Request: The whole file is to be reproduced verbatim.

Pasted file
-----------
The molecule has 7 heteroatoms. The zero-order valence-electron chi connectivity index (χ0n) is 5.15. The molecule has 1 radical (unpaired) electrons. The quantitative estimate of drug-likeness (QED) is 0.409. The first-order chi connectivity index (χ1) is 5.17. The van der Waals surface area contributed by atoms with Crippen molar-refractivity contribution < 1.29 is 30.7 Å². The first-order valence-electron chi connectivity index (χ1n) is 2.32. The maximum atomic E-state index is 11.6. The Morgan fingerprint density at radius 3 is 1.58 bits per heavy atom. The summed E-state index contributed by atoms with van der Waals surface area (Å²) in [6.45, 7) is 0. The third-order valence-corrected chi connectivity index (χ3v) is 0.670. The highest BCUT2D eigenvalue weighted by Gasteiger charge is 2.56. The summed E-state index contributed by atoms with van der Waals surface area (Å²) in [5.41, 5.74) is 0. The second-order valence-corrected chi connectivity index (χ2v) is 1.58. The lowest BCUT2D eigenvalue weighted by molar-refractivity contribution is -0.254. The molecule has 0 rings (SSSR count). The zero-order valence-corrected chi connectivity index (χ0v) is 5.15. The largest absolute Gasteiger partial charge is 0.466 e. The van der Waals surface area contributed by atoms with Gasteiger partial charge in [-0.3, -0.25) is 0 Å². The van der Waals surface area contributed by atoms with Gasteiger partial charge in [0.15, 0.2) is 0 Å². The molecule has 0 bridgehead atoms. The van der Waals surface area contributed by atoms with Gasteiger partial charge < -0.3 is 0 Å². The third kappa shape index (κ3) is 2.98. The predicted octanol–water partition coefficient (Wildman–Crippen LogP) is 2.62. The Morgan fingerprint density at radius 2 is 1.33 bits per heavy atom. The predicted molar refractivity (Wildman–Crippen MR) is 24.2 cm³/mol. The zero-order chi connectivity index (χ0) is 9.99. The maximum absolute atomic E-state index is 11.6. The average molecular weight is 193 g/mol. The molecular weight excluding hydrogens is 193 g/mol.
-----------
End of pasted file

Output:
The molecule has 7 heteroatoms. The zero-order valence-electron chi connectivity index (χ0n) is 5.15. The molecule has 1 radical (unpaired) electrons. The quantitative estimate of drug-likeness (QED) is 0.409. The first-order chi connectivity index (χ1) is 5.17. The van der Waals surface area contributed by atoms with Crippen molar-refractivity contribution < 1.29 is 30.7 Å². The first-order valence-electron chi connectivity index (χ1n) is 2.32. The maximum atomic E-state index is 11.6. The Morgan fingerprint density at radius 3 is 1.58 bits per heavy atom. The summed E-state index contributed by atoms with van der Waals surface area (Å²) in [6.45, 7) is 0. The third-order valence-corrected chi connectivity index (χ3v) is 0.670. The highest BCUT2D eigenvalue weighted by Gasteiger charge is 2.56. The summed E-state index contributed by atoms with van der Waals surface area (Å²) in [5.41, 5.74) is 0. The second-order valence-corrected chi connectivity index (χ2v) is 1.58. The lowest BCUT2D eigenvalue weighted by molar-refractivity contribution is -0.254. The molecule has 0 rings (SSSR count). The zero-order valence-corrected chi connectivity index (χ0v) is 5.15. The largest absolute Gasteiger partial charge is 0.466 e. The van der Waals surface area contributed by atoms with Gasteiger partial charge in [-0.3, -0.25) is 0 Å². The van der Waals surface area contributed by atoms with Gasteiger partial charge in [0.15, 0.2) is 0 Å². The molecule has 0 bridgehead atoms. The van der Waals surface area contributed by atoms with Gasteiger partial charge < -0.3 is 0 Å². The third kappa shape index (κ3) is 2.98. The predicted octanol–water partition coefficient (Wildman–Crippen LogP) is 2.62. The Morgan fingerprint density at radius 2 is 1.33 bits per heavy atom. The predicted molar refractivity (Wildman–Crippen MR) is 24.2 cm³/mol. The zero-order chi connectivity index (χ0) is 9.99. The maximum absolute atomic E-state index is 11.6. The average molecular weight is 193 g/mol. The molecular weight excluding hydrogens is 193 g/mol.